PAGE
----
February 7, 2013 9:29:02 AM
Jeff Clark - email@example.com
A bill that would have allowed county board of supervisors to invest excess funds in delinquent county tax sales has died in committee.
House Bill 439 was written by Rep. Gary Chism, R-Columbus, on behalf of District 1 Supervisor and board president Harry Sanders, who has been a advocate for more flexibility in investing the county's revenue from the sale of the county hospital. Sanders said he has watched the interest rates on the county's $30 million hospital sale money drop from more than five percent to less than one percent, losing the county about $1.5 million in the process.
With delinquent tax sales yielding up to an 18-percent annual interest rate, Sanders said the investment was a safe way to invest interest from the $30 million principal.
"We kind of felt like this bill wouldn't pass," Sanders said Wednesday. "It had some opposition from the Secretary of State and some other legislators. They were afraid we were going to get in the land business and we were going to start purchasing tax liens in other counties, but that's not what we intended to do." Pamela Weaver, spokesperson for Secretary of State Delbert Hoseman said "the Secretary of State's Office took no position on this bill."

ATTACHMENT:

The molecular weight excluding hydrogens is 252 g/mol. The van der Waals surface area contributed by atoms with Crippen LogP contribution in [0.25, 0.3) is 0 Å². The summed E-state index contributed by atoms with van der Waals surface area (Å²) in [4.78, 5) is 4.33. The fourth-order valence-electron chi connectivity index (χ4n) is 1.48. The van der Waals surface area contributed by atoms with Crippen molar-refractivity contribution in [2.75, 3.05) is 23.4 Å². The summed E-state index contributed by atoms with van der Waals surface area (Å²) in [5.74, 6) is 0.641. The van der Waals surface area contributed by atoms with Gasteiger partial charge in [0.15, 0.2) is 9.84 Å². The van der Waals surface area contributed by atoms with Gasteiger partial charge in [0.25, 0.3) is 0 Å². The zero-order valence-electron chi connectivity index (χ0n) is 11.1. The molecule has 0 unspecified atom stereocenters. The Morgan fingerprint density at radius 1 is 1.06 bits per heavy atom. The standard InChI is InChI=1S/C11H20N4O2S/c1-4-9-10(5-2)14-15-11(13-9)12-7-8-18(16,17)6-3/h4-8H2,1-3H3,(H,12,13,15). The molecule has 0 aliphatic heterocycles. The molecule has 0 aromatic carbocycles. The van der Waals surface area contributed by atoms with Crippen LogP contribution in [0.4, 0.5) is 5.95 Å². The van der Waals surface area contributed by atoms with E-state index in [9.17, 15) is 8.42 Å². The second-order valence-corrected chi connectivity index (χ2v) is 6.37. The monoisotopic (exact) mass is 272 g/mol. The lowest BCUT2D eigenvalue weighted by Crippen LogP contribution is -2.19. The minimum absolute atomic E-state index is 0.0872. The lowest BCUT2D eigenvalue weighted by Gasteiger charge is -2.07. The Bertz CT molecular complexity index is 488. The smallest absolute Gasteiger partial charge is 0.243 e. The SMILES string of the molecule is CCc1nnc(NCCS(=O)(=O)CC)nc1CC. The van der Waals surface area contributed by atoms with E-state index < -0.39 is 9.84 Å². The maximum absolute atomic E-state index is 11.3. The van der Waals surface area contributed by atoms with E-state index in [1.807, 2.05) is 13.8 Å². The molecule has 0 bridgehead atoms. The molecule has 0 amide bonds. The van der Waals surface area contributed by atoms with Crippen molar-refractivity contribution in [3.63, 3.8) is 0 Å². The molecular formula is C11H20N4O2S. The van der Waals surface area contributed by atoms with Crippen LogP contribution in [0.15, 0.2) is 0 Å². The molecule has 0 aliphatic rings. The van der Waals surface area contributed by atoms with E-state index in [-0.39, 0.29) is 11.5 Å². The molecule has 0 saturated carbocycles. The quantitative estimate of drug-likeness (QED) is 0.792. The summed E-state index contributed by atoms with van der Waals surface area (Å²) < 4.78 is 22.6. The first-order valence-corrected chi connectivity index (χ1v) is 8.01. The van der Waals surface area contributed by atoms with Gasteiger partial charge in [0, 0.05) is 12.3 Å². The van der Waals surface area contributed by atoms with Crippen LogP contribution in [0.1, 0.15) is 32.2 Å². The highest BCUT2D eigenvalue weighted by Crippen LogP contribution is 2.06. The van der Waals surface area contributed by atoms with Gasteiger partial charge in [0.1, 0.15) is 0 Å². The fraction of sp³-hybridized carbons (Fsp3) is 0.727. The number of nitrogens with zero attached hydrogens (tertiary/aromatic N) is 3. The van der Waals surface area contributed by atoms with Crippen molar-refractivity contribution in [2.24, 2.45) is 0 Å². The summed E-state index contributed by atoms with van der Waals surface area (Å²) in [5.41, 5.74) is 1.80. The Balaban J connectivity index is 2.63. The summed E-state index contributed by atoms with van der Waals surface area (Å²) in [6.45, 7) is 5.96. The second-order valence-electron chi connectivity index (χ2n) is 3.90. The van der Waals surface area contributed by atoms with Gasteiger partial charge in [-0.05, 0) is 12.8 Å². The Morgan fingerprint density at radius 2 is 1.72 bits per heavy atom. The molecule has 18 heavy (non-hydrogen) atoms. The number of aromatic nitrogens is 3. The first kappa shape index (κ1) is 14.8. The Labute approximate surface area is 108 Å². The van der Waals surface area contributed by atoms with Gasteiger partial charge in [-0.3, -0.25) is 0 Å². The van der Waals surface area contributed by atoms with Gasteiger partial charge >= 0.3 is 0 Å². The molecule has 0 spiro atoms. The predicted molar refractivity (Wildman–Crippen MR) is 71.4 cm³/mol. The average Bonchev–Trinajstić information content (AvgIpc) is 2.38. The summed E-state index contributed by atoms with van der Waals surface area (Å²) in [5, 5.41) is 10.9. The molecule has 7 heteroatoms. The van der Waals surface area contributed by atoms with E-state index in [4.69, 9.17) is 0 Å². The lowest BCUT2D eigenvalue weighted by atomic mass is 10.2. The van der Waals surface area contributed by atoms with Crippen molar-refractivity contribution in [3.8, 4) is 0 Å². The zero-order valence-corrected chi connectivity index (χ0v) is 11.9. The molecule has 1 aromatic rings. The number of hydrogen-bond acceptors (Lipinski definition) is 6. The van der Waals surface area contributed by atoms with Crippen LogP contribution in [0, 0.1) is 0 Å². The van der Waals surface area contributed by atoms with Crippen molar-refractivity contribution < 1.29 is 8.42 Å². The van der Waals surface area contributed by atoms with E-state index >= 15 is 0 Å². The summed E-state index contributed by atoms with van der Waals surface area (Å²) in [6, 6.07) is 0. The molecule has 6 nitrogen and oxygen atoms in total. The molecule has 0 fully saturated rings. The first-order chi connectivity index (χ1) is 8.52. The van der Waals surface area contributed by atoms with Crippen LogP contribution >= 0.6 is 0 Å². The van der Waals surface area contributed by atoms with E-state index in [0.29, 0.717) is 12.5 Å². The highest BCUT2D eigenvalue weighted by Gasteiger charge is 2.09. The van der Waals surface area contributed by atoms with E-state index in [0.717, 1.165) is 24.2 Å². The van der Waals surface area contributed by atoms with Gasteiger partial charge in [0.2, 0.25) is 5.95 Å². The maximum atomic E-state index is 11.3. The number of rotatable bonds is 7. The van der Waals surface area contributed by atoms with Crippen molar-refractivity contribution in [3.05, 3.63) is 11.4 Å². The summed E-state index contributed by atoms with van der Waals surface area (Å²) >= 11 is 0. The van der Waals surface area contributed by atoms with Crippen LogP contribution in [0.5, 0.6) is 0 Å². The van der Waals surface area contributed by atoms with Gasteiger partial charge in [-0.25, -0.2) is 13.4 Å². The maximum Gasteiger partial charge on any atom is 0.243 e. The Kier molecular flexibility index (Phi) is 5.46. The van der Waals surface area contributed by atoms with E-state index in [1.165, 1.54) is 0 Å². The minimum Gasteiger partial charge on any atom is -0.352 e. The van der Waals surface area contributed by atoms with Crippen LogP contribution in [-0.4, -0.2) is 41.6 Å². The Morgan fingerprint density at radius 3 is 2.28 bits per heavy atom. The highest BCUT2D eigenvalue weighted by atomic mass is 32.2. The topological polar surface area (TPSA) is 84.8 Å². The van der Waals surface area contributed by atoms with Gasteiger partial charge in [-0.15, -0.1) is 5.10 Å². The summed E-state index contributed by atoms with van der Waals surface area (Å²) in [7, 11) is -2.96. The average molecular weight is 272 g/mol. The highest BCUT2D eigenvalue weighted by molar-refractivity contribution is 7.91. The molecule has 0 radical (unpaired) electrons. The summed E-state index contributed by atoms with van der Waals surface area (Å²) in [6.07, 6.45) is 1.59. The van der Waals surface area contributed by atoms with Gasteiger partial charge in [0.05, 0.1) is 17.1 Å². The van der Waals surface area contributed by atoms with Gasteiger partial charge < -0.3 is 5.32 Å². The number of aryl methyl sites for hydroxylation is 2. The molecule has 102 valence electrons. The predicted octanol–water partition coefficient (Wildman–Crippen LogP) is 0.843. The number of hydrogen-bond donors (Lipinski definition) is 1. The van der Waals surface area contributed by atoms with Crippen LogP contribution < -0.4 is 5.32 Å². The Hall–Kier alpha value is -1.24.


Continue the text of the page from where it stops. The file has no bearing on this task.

Although the bill died, Sanders said he is enthusiastic another bill will give the county more flexibility with the hospital sale money.
House Bills 997 and 998, written by Rep. Jeff Smith, R-Columbus, call for the creation of the Lowndes County Reserve and Trust Fund, with the board of supervisors serving as its trustees. Sen. Terry Brown, R-Columbus, has introduced similar legislation in the Senate.
The bills would allow the county to place the funds in various interest-bearing investments.
"These are the bills we really want and desperately need," Sanders said. "Lafayette County passed a similar bill a couple of years ago and Coahoma County also has a bill going through the legislature. We feel confident Jeff and Terry will get these bills passed."
Chism has also introduced House Bill 379 which calls for the revision of how excess county funds can be invested.
Under current state law, excess county funds can only be invested in limited things such as CDs and U.S. Treasury notes, both of which Sanders said have diminished interest returns. The formation of the Lowndes County Reserve and Trust Fund calls for putting the $30 million in a trust to be overseen by the board of supervisors. The principal may not be spent except in board-determined emergency situations in which five percent of the money could be spent but would have to be repaid.
"We could invest in municipal and state bonds and even invest in a trust that would guarantee college tuition for future students," Sanders said. "It would allow us to make the same investments the state can make."